Wednesday, 8 December 2021

Nawaz Sharif gets 10 years jail term in Avenfield apartments case

In a verdict which will echo across the political landscape of Pakistan for decades, the accountability court hearing the Avenfield reference sentenced deposed prime minister Nawaz Sharif to 10-years imprisonment and daughter Maryam to seven years.

The former prime minister’s son-in-law, Safdar, was also sentenced to a year in prison. Nawaz was further fined eight million pound sterling and Maryam was slapped with a two million pound fine. The court also ordered their properties to be forfeited in favour of the federal government. Maryam’s sentence includes a year in prison due to her involvement in the Calibri font scandal.

Nawaz was convicted under Section 9(a)(5) of the NAB ordinance, while Maryam violated Section 9(a)(12). The Avenfield properties will be confiscated as per the orders of the court. An extra year’s imprisonment under Serial number two of Scheduled offenses under NAB’s law was given to the duo.

Interestingly, Nawaz has been acquitted under Section 9(a)(4) of the ordinance, which states “if he by corrupt, dishonest, or illegal means, obtains or seeks to obtain for himself, or for his spouse or dependents or any other person, any property, valuable thing, or pecuniary advantage” then the accused is corrupt. However, the former premier has not been charged for corruption.

According to Section 15 of the ordinance, both Maryam and Safdar cannot contest the upcoming general elections and have been deemed ineligible. Nawaz’s counsel, Khawaja Haris and Maryam’s counsel Amjad Pervaiz were both present.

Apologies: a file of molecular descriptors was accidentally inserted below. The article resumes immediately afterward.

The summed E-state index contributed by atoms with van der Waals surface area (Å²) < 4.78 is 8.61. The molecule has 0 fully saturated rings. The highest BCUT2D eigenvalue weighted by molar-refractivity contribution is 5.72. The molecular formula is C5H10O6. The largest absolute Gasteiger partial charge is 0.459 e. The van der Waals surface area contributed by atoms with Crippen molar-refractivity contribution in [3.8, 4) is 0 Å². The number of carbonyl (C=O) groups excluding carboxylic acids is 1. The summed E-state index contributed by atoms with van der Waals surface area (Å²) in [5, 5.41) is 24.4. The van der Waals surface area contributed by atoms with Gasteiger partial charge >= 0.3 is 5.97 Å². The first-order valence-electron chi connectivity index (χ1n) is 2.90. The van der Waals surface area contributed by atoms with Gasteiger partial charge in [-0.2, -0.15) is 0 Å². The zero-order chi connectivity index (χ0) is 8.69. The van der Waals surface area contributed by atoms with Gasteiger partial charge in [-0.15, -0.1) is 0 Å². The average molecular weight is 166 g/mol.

With all eyes on the court, Judge Muhammad Bashir of the accountability court read out the 174-page verdict. The historic decision was to be announced earlier, but after multiple delays, the court announced the verdict in the presence of media personnel at 4:20.

The former prime minster and his daughter were not present in the country citing Begum Kulsoom’s ill-health and Nawaz’s son-in-law Safdar was missing from court. The father-daughter duo had requested for a seven-day exemption, stating that they want to be in court when the judgment is announced. However, the plea was dismissed and the verdict was announced in their absence.

Following the directives of the Supreme Court, Judge Bashir’s accountability court had started hearing the case based on the references filed by the National Accountability Bureau (NAB) in September.

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